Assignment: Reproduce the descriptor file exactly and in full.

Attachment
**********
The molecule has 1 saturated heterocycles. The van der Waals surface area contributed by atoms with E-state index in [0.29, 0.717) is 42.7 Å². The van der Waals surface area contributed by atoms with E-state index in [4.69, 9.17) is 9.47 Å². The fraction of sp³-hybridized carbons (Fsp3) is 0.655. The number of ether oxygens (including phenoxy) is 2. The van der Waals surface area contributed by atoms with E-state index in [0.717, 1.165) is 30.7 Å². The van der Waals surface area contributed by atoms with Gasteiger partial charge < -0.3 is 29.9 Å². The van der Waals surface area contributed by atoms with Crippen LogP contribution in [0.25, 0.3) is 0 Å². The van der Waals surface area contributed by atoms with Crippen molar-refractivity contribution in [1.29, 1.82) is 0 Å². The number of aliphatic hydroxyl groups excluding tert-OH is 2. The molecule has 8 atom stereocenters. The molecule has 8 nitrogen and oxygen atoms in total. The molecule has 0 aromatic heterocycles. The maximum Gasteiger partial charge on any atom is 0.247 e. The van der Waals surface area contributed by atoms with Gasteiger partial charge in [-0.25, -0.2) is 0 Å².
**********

The molecule has 1 saturated heterocycles. The van der Waals surface area contributed by atoms with E-state index in [0.29, 0.717) is 42.7 Å². The van der Waals surface area contributed by atoms with E-state index in [4.69, 9.17) is 9.47 Å². The fraction of sp³-hybridized carbons (Fsp3) is 0.655. The number of ether oxygens (including phenoxy) is 2. The van der Waals surface area contributed by atoms with E-state index in [0.717, 1.165) is 30.7 Å². The van der Waals surface area contributed by atoms with Gasteiger partial charge < -0.3 is 29.9 Å². The van der Waals surface area contributed by atoms with Crippen LogP contribution in [0.25, 0.3) is 0 Å². The van der Waals surface area contributed by atoms with Crippen molar-refractivity contribution in [1.29, 1.82) is 0 Å². The number of aliphatic hydroxyl groups excluding tert-OH is 2. The molecule has 8 atom stereocenters. The molecule has 8 nitrogen and oxygen atoms in total. The molecule has 0 aromatic heterocycles. The maximum Gasteiger partial charge on any atom is 0.247 e. The van der Waals surface area contributed by atoms with Gasteiger partial charge in [-0.25, -0.2) is 0 Å².